-- Not long after Dallas Cowboys running back Emmitt Smith said he believes he can play football for at least another two seasons, the NFL's new all-time leader in rushing yardage heard his cell phone ring at 12:20 p.m. today. There was a momentary pause, then a huge grin as Smith said, "Oh, so this is Air Force One?"

It was.

President Bush caught Smith at his cubicle in the Cowboys' locker room, surrounded by 30 members of the media. "How you doing, Mr. Bush?" he asked, then added after a pause, "Thank you." Smith got up from his seat and moved down a few spaces to speak privately with Bush, and their conversation lasted about three minutes.

At one point, Smith looked up and noticed several reporters and camera crews taking notes or getting tape, and he told Bush, "I got a lot of people looking at me right now. As long as I know it's you, that's all right."

After the call, Smith said the president had congratulated him on breaking the late Walter Payton's record Sunday when he gained 109 yards in 24 carries in a 17-14 loss to the Seattle Seahawks.

"The president also said you all [in the media] probably thought I was making it up," Smith said. "I've met him. I've spent time on the White House lawn. We're buddies. He put me on the [President's Council on Physical Fitness]. He said the whole country saw it, and he was happy for me. He wanted to congratulate me himself.

"He sounded real excited about it. He was sitting there watching it, too. It's like everyone in the country wanted to see me do it. I hope I did bring some enjoyment to people, especially with so many negative things going on lately . . . the sniper in Washington. . . . To me, sports has always been something to relieve stress in people's lives. That's what I love about it."

Smith was feted at a party thrown by team owner Jerry Jones on Sunday evening, and Smith said at last count he had returned 35 messages on his cell phone. He spoke to former teammate and Cowboys quarterback Troy Aikman, who was covering the Tampa Bay-Carolina game for Fox and unable to attend; golfer Mark O'Meara; and high school and college teammates from Pensacola and the University of Florida.

NFL Commissioner Paul Tagliabue also tried to reach him, though they hadn't connected by mid-afternoon. Several Dallas radio sports talk show hosts criticized Tagliabue for not being on hand for Smith's record-breaking performance, but a league spokesman said he had a prior long-standing commitment. Tagliabue was in Buffalo to attend the Bills' victory over the Detroit Lions and meet with a number of the league's Canadian business partners.

Tagliabue's predecessor, the late Pete Rozelle, was not in Chicago when Payton broke Jim Brown's record in 1984, and Smith said he wasn't the least offended that the commissioner wasn't there Sunday.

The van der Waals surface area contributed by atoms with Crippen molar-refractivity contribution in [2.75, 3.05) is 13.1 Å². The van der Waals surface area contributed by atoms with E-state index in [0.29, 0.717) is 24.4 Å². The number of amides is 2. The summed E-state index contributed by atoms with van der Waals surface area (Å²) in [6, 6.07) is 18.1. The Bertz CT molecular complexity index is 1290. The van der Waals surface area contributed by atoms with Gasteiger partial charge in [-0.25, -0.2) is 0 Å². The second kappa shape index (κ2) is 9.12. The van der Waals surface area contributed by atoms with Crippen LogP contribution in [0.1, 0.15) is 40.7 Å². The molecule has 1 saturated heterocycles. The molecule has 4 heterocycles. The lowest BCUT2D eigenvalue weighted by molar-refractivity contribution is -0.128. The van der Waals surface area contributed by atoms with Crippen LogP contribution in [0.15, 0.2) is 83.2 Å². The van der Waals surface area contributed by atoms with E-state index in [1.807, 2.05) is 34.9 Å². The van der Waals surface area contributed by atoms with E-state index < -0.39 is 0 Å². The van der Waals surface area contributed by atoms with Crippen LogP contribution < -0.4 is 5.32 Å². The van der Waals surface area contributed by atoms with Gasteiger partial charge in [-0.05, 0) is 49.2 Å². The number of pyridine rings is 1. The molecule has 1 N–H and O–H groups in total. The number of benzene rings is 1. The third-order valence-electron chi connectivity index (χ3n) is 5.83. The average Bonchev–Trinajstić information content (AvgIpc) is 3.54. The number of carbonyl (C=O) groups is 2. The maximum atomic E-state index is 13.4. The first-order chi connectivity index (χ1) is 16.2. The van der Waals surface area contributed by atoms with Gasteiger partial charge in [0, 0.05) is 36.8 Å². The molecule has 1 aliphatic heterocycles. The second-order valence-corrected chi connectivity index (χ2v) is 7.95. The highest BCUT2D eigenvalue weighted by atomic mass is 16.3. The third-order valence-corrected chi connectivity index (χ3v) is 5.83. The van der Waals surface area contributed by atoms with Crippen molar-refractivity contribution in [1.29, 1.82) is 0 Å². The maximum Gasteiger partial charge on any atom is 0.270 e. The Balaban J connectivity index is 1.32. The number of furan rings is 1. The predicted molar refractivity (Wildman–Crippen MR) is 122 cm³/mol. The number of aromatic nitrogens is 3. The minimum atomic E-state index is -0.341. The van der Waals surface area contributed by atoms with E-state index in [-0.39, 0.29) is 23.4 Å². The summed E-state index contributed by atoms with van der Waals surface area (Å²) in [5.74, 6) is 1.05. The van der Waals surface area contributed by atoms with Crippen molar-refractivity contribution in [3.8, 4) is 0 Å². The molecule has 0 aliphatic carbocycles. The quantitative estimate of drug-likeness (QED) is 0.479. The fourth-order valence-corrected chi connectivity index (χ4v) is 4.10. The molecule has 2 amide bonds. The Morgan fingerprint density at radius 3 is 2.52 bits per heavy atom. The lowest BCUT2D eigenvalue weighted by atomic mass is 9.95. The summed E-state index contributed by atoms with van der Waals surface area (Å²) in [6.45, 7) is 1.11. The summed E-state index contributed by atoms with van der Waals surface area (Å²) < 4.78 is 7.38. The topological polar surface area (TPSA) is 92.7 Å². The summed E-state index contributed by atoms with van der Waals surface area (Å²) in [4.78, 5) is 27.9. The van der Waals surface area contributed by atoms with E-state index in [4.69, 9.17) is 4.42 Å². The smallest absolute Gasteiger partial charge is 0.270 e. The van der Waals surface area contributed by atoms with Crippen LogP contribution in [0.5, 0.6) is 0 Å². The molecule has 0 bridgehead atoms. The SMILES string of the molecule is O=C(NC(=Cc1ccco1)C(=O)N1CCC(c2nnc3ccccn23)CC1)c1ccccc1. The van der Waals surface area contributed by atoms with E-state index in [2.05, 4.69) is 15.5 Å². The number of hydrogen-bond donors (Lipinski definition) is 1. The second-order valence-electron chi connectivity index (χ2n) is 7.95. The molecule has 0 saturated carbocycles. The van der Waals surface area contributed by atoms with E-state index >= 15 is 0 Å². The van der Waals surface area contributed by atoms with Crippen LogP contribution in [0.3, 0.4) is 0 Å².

"I'm not surprised, he's a busy man," Smith said. "The record was going down whether he was here or not. I don't care. It was more important to have 64,000 people see it at Texas Stadium. But I'm going to send him a fine for not calling me yet."

Smith woke up this morning with a remote clicker in his hand, the better to watch six channels on four TV sets and see his 11-yard, tackle-breaking run early in the fourth quarter that pushed him two yards past Payton's record of 16,726. He now is 17 yards clear of Payton, and among active players, his closest current pursuer is the Pittsburgh Steelers' Jerome Bettis, with 11,202.

Others with five or more years of experience who may eventually challenge include the St. Louis Rams' Marshall Faulk (10,044), the New York Jets' Curtis Martin (9,619), the Tennessee Titans' Eddie George (8,250), the Cincinnati Bengals' Corey Dillon (6,811) and the Washington Redskins' Stephen Davis (5,418).

"There's a lot of guys out there I don't even know who may have a chance at this record," said Smith, in his 13th year and on pace for a record 12th straight 1,000-yard season. "As long as they're playing, they have a chance. It's a long process, and it's taken a long time. The next person who gets there will have no easy road. They'll have to preserve themselves physically to get there.

"It's not always going to be hunky-dory, peaches and cream. It's where you have to dig deep and believe in yourself. You have to stay true, stay committed and focused and lay it on the line. You have to play for the love of it, not the records."

And as for his own future? "I think I can go at least another two years. I have to see how I am physically and then we'll evaluate it."

NFL Note: Seattle Seahawks wide receiver Darrell Jackson was released from a hospital, one day after suffering a concussion that caused him to have a seizure in the locker room after the victory over the Cowboys. Seahawks Coach Mike Holmgren said Jackson underwent a CT scan and tests on his head and neck Sunday and again today were negative. Additional tests were planned this week in Seattle, and Jackson's status for Sunday's home game against Washington was not immediately known. Holmgren said those tests would try to determine why Jackson had the seizure.

The Associated Press contributed to this report.

Cowboys' Emmitt Smith talks on phone with President Bush, who called to congratulate him from Air Force One.